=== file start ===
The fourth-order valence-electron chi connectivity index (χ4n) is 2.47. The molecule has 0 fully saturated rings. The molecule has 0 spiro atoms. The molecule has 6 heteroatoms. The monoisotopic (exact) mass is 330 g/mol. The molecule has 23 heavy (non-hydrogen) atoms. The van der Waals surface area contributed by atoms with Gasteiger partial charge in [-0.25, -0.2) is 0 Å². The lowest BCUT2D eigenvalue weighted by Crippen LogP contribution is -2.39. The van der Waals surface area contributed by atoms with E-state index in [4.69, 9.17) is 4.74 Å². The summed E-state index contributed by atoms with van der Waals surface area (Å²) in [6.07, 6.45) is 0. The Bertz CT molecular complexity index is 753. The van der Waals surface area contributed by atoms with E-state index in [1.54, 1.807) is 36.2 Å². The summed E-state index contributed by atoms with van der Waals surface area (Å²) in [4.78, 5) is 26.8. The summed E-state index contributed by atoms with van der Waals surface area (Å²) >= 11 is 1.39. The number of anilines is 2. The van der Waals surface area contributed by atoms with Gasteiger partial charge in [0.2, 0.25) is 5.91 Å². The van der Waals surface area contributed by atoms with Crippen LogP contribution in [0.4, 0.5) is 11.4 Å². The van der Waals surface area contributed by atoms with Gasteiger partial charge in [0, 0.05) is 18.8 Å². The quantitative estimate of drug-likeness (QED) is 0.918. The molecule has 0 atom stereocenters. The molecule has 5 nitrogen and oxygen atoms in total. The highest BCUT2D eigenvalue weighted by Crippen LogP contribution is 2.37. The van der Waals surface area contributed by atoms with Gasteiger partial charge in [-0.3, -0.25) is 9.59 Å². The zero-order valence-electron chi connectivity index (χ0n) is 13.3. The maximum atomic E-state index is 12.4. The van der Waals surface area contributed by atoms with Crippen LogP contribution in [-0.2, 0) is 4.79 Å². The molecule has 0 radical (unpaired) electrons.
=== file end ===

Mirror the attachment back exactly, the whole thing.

The fourth-order valence-electron chi connectivity index (χ4n) is 2.47. The molecule has 0 fully saturated rings. The molecule has 0 spiro atoms. The molecule has 6 heteroatoms. The monoisotopic (exact) mass is 330 g/mol. The molecule has 23 heavy (non-hydrogen) atoms. The van der Waals surface area contributed by atoms with Gasteiger partial charge in [-0.25, -0.2) is 0 Å². The lowest BCUT2D eigenvalue weighted by Crippen LogP contribution is -2.39. The van der Waals surface area contributed by atoms with E-state index in [4.69, 9.17) is 4.74 Å². The summed E-state index contributed by atoms with van der Waals surface area (Å²) in [6.07, 6.45) is 0. The Bertz CT molecular complexity index is 753. The van der Waals surface area contributed by atoms with E-state index in [1.54, 1.807) is 36.2 Å². The summed E-state index contributed by atoms with van der Waals surface area (Å²) in [4.78, 5) is 26.8. The summed E-state index contributed by atoms with van der Waals surface area (Å²) >= 11 is 1.39. The number of anilines is 2. The van der Waals surface area contributed by atoms with Gasteiger partial charge in [0.2, 0.25) is 5.91 Å². The van der Waals surface area contributed by atoms with Crippen LogP contribution in [0.4, 0.5) is 11.4 Å². The van der Waals surface area contributed by atoms with Gasteiger partial charge in [0, 0.05) is 18.8 Å². The quantitative estimate of drug-likeness (QED) is 0.918. The molecule has 0 atom stereocenters. The molecule has 5 nitrogen and oxygen atoms in total. The highest BCUT2D eigenvalue weighted by Crippen LogP contribution is 2.37. The van der Waals surface area contributed by atoms with Gasteiger partial charge in [-0.3, -0.25) is 9.59 Å². The zero-order valence-electron chi connectivity index (χ0n) is 13.3. The maximum atomic E-state index is 12.4. The van der Waals surface area contributed by atoms with Crippen LogP contribution in [-0.2, 0) is 4.79 Å². The molecule has 0 radical (unpaired) electrons.